My mind vacillated by its own weakness. On hearty days, I vowed to “catch them up” with heroic amounts of attention, therapies, and hard work. Much of the time, this mindset served my children well. We truly worked hard. The therapeutic work structured our days, nurtured our bonds, and resulted in measurable, albeit small, gains. On weaker days, I despaired of ever being able to catch them up to their peers. Just when I thought we had made great strides, a same-age child would come over to play. I marveled at the organized mind of the child as she planned her play, folded a swim towel, or spoke with coherence. I felt myself tumbling into the chasm of difference between my children and the capable neighbor child.

 

Where was my mistake? I believe now that my mistake, on both the hearty days and the weaker days, was thinking that my role was to “catch up” my children, as if the differences were merely quantitative and resolvable. My little David–my twins Michael and Michelle–would never be the size of Goliath, the physically and mentally able “giants” among other children we knew. They would not run and play freely like the others, navigate friendships or draw and color like the others, speak or plan or achieve like the others. But the LORD was with them. 

 

I began to understand that the enemy was not the other children. They were not “Goliath;” rather my giant was the temptation to hold up other children as the measuring stick for my own. I had nothing in my satchel to slay this temptation. But the LORD was with me. I want to share this excerpt from I Samuel 17:

 

Then he chose for himself five smooth stones from the brook, and put them in a shepherd’s bag in a pouch which he had, and his sling was in his hand. And he drew near to the Philistine….

Then David said to the Philistine, ‘You come to me with a sword, with a spear, and with a javelin. But I come to you in the name of the Lord of hosts…. This day the LORD will deliver you into my hand, and I will strike you and take your head from you.’

 

Slaying the temptation was my first, small step of progress, and one that would need to be taken. One of my children’s occupational therapists told me that the top factor for a child’s success was his sense of love, acceptance, and closeness from his mother. As if scales fell from my eyes, I compared less and, instead, saw my children as the unique, fully human, endearing children that they are. Scrapbooking helped. I jotted down the delightful things they said, the small steps of progress they made, and the ways in which they evidenced growth beyond what is measurable: thoughtfulness, gentleness, kindness, helpfulness, self-control. 

 

Our children are created imago Dei, in the image of God, redeemed by Christ, and sanctified by the Holy Spirit. In Him, my twins have an unmatched advocate, defender, and sustainer. With this comfort I am free to continue therapies, press on with academics, and teach the many things they need to know. We can work on exercises, speech articulation, social understanding, and manners. If we move forward in spelling, math, writing, and reading, we rejoice. Today as we watch other families make progress step by step through our Simply Classical Spelling: Step-by-Step Words and  Simply Classical Writing: Step-by-Step Sentences, we rejoice greatly. But most importantly, we have learned the hard way that even if we make no progress despite great effort or, due to degenerative conditions, experience regress, the LORD is still with us.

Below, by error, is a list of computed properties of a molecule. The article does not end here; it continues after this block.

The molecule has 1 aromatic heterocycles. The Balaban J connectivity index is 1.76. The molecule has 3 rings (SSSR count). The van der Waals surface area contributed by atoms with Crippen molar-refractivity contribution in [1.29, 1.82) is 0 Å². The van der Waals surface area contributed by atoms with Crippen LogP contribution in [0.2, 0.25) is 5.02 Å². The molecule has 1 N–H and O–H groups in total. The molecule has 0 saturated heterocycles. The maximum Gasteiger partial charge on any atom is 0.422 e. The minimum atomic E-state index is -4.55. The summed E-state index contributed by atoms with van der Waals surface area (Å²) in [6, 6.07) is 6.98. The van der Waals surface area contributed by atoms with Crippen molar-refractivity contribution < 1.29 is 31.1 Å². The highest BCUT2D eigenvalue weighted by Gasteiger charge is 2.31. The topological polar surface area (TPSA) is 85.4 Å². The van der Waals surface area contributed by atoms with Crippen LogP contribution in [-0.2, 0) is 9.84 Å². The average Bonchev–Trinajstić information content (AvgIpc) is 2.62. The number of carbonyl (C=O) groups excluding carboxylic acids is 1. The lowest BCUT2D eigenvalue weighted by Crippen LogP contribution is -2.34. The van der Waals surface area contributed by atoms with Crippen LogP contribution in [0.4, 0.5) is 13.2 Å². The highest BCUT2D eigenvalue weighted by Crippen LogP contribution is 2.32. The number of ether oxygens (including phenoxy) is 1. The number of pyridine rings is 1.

We can remember that young David who once carried only five small stones later prayed words we can say together with our children in great confidence: I will fear no evil, for You are with me. We can trust in His faithfulness toward us no matter where our children fall today on percentile rank, stanine, and other manmade measures. The LORD provides us with comfort and understanding as we love our children on hearty days and weaker days.

 

Resting in Him, we can rejoice in our children’s small steps. We can rejoice most of all in sharing the truth that closes David’s beloved psalm for ourselves and for our children: Surely goodness and mercy shall follow me all the days of my life; and I will dwell in the house of the LORD forever. Let us guard this comfort closely and teach this, above all else, to our children day by day.

 

 

 

 

 


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by SPED Homeschool Team

Each state requires different things from homeschoolers, and sometimes that means incorporating testing in your homeschool. Other times, parents prefer testing in order to get an idea of what to focus on next. Here are our team members’ experiences with testing in their families.

 

Peggy Ployhar:

For our family we homeschooled most of our years in MN, and there was a yearly testing requirement we had to fulfill per the state homeschool law.  I was rarely surprised by the test results, and I never spent time teaching toward the test because it never carried much weight in my mind as to what my children were accomplishing in accordance with the goals I had set for each of them.